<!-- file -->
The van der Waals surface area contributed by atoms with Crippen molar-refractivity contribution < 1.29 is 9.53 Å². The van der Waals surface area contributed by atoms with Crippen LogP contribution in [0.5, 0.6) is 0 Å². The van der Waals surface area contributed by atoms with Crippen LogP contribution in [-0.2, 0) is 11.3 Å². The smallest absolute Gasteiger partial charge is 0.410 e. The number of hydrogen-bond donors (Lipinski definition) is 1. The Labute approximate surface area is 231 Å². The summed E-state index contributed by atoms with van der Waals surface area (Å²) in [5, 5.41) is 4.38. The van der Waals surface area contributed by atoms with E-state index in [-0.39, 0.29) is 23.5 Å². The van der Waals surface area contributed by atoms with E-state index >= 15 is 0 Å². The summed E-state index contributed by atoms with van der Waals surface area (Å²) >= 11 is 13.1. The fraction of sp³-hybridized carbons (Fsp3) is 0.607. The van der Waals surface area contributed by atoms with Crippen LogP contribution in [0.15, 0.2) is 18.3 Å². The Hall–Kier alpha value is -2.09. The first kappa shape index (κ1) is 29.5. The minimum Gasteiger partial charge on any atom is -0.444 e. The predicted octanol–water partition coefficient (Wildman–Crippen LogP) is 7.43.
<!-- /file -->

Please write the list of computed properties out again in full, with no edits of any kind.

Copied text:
The van der Waals surface area contributed by atoms with Crippen molar-refractivity contribution < 1.29 is 9.53 Å². The van der Waals surface area contributed by atoms with Crippen LogP contribution in [0.5, 0.6) is 0 Å². The van der Waals surface area contributed by atoms with Crippen LogP contribution in [-0.2, 0) is 11.3 Å². The smallest absolute Gasteiger partial charge is 0.410 e. The number of hydrogen-bond donors (Lipinski definition) is 1. The Labute approximate surface area is 231 Å². The summed E-state index contributed by atoms with van der Waals surface area (Å²) in [5, 5.41) is 4.38. The van der Waals surface area contributed by atoms with E-state index in [-0.39, 0.29) is 23.5 Å². The van der Waals surface area contributed by atoms with E-state index >= 15 is 0 Å². The summed E-state index contributed by atoms with van der Waals surface area (Å²) >= 11 is 13.1. The fraction of sp³-hybridized carbons (Fsp3) is 0.607. The van der Waals surface area contributed by atoms with Crippen LogP contribution in [0.15, 0.2) is 18.3 Å². The Hall–Kier alpha value is -2.09. The first kappa shape index (κ1) is 29.5. The minimum Gasteiger partial charge on any atom is -0.444 e. The predicted octanol–water partition coefficient (Wildman–Crippen LogP) is 7.43.